While the material is demanding, and the subject matter both broad and deep, Microsoft's MCAD and MCSD certifications offer solid value to individuals who pursue and obtain these credentials and to organizations that employ or contract with their holders. Recent salary and employment surveys indicate that demand for the MCSD remains strong; likewise, as organizations learn more about the MCAD, opportunities are starting to appear.
In part one of this article, "Understanding Microsoft developer certs," I described the requirements and general coverage for these credentials. Here, I cover the key topics, programming languages, interfaces, development tools and environments that candidates for these credentials must consider (and eventually master) along with pointers to resources to help prepare for such exams.
To be most effective as a Microsoft developer, a candidate should first have an understanding of the following subjects as a foundation on which to build.
Data structures (and analysis): good programmers intuitively know how to match the ways in which data is represented in a program (data structures) to the information they're trying to represent (real-world data).
Programming languages: good programmers usually know or understand multiple programming languages, and have some sense of the various types of programming languages and related development environments.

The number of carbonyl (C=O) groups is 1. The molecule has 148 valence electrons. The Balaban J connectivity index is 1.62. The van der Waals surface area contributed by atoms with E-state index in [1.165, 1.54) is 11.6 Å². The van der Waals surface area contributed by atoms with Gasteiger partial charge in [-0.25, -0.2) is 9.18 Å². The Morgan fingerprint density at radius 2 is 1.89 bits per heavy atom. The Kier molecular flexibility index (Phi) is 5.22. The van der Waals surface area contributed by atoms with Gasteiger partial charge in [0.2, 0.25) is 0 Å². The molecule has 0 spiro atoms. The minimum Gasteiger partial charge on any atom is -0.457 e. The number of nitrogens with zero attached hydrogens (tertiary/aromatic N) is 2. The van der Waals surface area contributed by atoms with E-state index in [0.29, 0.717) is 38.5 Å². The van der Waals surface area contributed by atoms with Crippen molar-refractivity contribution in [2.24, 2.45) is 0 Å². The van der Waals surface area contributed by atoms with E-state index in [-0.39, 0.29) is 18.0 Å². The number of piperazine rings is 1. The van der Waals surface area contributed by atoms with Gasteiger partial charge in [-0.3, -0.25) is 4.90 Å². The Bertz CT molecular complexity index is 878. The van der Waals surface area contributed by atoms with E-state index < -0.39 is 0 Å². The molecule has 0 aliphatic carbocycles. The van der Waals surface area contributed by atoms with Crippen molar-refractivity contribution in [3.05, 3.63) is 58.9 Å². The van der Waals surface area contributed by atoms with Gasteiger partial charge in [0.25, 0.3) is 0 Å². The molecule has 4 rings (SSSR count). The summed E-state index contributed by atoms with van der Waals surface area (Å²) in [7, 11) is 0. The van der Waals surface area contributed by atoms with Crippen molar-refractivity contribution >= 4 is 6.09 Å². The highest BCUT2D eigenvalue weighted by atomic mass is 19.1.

Object-oriented programming (OOP): the major thrust of modern development languages, tools, and environments is heavily oriented toward OOP. Thus, a working knowledge of key OOP terminology, concepts, methods, tools, and design and development techniques is invaluable for programmers in general and for Microsoft programmers in particular.
Software development tools, techniques, and methods: a good programmer understands the complete lifecycle of software development, from initial requirements analysis and design through maintenance and migration to newer versions or systems. He or she also understands what kinds of tools and techniques are likely to be used during design, coding, testing, deployment, and maintenance phases of software development.
Two to four years of on the job software development experience will usually teach much or most of this material, as will a bachelor's or more advanced college degree with some kind of emphasis or coverage on software development, engineering, or related topics.
Microsoft's recommendations to prepare for the MCAD and MCSD cover several subject areas, that bring specificity and immediate focus to items just mentioned. These include the following:
Programming language: MCAD and MCSD both include two or more exams that require knowledge of either Visual Basic .NET or Visual C# .NET.
.NET Framework: MCAD and MCSD both focus on .NET tools, technologies, application programming interfaces, services and more. Thus, a good understanding of the .NET Framework is essential (but that knowledge must be both broader and deeper for MCSD than MCAD certification).
Windows application development: An understanding of .NET applications in the Windows environment is important for Microsoft developers in general, required for MCSDs, and may be what MCADs decide to tackle to get that certification. This includes topics like designing or building applications using ASP.NET, ADO.NET, Visual Studio.NET and so forth.